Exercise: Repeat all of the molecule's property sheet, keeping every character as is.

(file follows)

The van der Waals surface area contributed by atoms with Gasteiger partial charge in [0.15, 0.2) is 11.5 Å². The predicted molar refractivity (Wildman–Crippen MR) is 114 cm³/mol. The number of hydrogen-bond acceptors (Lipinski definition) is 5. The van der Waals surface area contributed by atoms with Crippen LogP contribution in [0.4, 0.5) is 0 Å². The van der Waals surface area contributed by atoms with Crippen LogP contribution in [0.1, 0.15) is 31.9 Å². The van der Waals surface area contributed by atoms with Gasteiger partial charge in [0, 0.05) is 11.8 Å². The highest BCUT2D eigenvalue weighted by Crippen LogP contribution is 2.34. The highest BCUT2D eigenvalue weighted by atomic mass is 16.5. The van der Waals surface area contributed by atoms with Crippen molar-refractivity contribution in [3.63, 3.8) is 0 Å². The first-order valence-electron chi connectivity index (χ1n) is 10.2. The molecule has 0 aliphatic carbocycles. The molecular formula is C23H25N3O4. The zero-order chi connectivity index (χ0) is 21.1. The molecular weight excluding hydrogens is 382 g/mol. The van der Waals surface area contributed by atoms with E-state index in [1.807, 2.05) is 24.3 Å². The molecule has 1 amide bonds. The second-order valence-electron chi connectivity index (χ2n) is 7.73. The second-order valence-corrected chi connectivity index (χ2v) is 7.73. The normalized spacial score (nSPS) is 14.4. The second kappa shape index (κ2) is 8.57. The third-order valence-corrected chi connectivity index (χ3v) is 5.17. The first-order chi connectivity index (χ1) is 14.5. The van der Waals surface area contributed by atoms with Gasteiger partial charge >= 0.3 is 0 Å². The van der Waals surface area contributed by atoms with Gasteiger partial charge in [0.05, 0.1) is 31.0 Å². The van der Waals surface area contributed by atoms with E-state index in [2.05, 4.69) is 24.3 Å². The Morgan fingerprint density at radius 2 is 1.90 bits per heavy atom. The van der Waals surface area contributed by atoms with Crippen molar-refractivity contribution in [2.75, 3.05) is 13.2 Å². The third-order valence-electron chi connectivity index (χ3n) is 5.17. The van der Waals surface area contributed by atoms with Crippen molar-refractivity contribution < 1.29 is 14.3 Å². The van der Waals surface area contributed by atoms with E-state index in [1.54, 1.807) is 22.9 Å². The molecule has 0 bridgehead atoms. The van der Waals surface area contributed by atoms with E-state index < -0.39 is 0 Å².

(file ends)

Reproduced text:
The van der Waals surface area contributed by atoms with Gasteiger partial charge in [0.15, 0.2) is 11.5 Å². The predicted molar refractivity (Wildman–Crippen MR) is 114 cm³/mol. The number of hydrogen-bond acceptors (Lipinski definition) is 5. The van der Waals surface area contributed by atoms with Crippen LogP contribution in [0.4, 0.5) is 0 Å². The van der Waals surface area contributed by atoms with Crippen LogP contribution in [0.1, 0.15) is 31.9 Å². The van der Waals surface area contributed by atoms with Gasteiger partial charge in [0, 0.05) is 11.8 Å². The highest BCUT2D eigenvalue weighted by Crippen LogP contribution is 2.34. The highest BCUT2D eigenvalue weighted by atomic mass is 16.5. The van der Waals surface area contributed by atoms with Crippen molar-refractivity contribution in [3.63, 3.8) is 0 Å². The first-order valence-electron chi connectivity index (χ1n) is 10.2. The molecule has 0 aliphatic carbocycles. The molecular formula is C23H25N3O4. The zero-order chi connectivity index (χ0) is 21.1. The molecular weight excluding hydrogens is 382 g/mol. The van der Waals surface area contributed by atoms with E-state index in [1.807, 2.05) is 24.3 Å². The molecule has 1 amide bonds. The second-order valence-electron chi connectivity index (χ2n) is 7.73. The second-order valence-corrected chi connectivity index (χ2v) is 7.73. The normalized spacial score (nSPS) is 14.4. The second kappa shape index (κ2) is 8.57. The third-order valence-corrected chi connectivity index (χ3v) is 5.17. The first-order chi connectivity index (χ1) is 14.5. The van der Waals surface area contributed by atoms with Gasteiger partial charge >= 0.3 is 0 Å². The van der Waals surface area contributed by atoms with Gasteiger partial charge in [0.05, 0.1) is 31.0 Å². The van der Waals surface area contributed by atoms with E-state index in [2.05, 4.69) is 24.3 Å². The Morgan fingerprint density at radius 2 is 1.90 bits per heavy atom. The van der Waals surface area contributed by atoms with Crippen molar-refractivity contribution in [2.75, 3.05) is 13.2 Å². The third-order valence-electron chi connectivity index (χ3n) is 5.17. The van der Waals surface area contributed by atoms with Crippen molar-refractivity contribution < 1.29 is 14.3 Å². The van der Waals surface area contributed by atoms with E-state index in [1.54, 1.807) is 22.9 Å². The molecule has 0 bridgehead atoms. The van der Waals surface area contributed by atoms with E-state index < -0.39 is 0 Å².